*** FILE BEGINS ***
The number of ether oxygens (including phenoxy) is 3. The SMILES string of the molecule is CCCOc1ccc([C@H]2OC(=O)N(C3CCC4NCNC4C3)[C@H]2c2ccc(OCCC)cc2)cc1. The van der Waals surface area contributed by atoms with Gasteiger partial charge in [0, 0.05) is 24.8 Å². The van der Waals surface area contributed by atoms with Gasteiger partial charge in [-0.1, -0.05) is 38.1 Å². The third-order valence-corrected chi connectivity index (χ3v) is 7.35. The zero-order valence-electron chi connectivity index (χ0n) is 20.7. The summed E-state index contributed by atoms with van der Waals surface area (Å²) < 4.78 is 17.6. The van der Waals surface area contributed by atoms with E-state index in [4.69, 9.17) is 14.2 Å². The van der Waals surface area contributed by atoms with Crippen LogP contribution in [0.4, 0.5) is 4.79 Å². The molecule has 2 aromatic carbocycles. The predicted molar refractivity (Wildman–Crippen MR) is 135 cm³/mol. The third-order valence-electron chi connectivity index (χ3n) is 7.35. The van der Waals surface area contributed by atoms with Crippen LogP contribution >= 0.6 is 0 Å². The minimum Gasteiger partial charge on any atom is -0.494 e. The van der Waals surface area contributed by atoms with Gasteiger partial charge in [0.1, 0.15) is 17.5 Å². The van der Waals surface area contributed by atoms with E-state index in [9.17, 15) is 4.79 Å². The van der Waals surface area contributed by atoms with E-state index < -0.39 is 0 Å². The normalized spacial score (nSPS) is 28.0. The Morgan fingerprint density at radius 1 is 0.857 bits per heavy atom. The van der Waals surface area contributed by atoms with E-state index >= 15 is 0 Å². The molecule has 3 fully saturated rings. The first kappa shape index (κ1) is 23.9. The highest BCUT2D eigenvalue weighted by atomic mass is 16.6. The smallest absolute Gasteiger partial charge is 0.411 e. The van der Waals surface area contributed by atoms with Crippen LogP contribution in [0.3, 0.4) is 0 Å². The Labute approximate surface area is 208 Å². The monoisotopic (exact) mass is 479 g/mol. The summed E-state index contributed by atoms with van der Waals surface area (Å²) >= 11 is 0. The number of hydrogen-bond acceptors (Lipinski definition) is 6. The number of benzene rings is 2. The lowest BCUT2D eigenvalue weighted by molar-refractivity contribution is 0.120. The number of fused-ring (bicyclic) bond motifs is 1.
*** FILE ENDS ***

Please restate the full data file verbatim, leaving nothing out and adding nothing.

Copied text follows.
The number of ether oxygens (including phenoxy) is 3. The SMILES string of the molecule is CCCOc1ccc([C@H]2OC(=O)N(C3CCC4NCNC4C3)[C@H]2c2ccc(OCCC)cc2)cc1. The van der Waals surface area contributed by atoms with Gasteiger partial charge in [0, 0.05) is 24.8 Å². The van der Waals surface area contributed by atoms with Gasteiger partial charge in [-0.1, -0.05) is 38.1 Å². The third-order valence-corrected chi connectivity index (χ3v) is 7.35. The zero-order valence-electron chi connectivity index (χ0n) is 20.7. The summed E-state index contributed by atoms with van der Waals surface area (Å²) < 4.78 is 17.6. The van der Waals surface area contributed by atoms with E-state index in [4.69, 9.17) is 14.2 Å². The van der Waals surface area contributed by atoms with Crippen LogP contribution in [0.4, 0.5) is 4.79 Å². The molecule has 2 aromatic carbocycles. The predicted molar refractivity (Wildman–Crippen MR) is 135 cm³/mol. The third-order valence-electron chi connectivity index (χ3n) is 7.35. The van der Waals surface area contributed by atoms with Crippen LogP contribution >= 0.6 is 0 Å². The minimum Gasteiger partial charge on any atom is -0.494 e. The van der Waals surface area contributed by atoms with Gasteiger partial charge in [0.1, 0.15) is 17.5 Å². The van der Waals surface area contributed by atoms with E-state index in [9.17, 15) is 4.79 Å². The van der Waals surface area contributed by atoms with E-state index < -0.39 is 0 Å². The normalized spacial score (nSPS) is 28.0. The Morgan fingerprint density at radius 1 is 0.857 bits per heavy atom. The van der Waals surface area contributed by atoms with E-state index >= 15 is 0 Å². The molecule has 3 fully saturated rings. The first kappa shape index (κ1) is 23.9. The highest BCUT2D eigenvalue weighted by atomic mass is 16.6. The smallest absolute Gasteiger partial charge is 0.411 e. The van der Waals surface area contributed by atoms with Crippen LogP contribution in [0.3, 0.4) is 0 Å². The Labute approximate surface area is 208 Å². The monoisotopic (exact) mass is 479 g/mol. The summed E-state index contributed by atoms with van der Waals surface area (Å²) >= 11 is 0. The number of hydrogen-bond acceptors (Lipinski definition) is 6. The number of benzene rings is 2. The lowest BCUT2D eigenvalue weighted by molar-refractivity contribution is 0.120. The number of fused-ring (bicyclic) bond motifs is 1.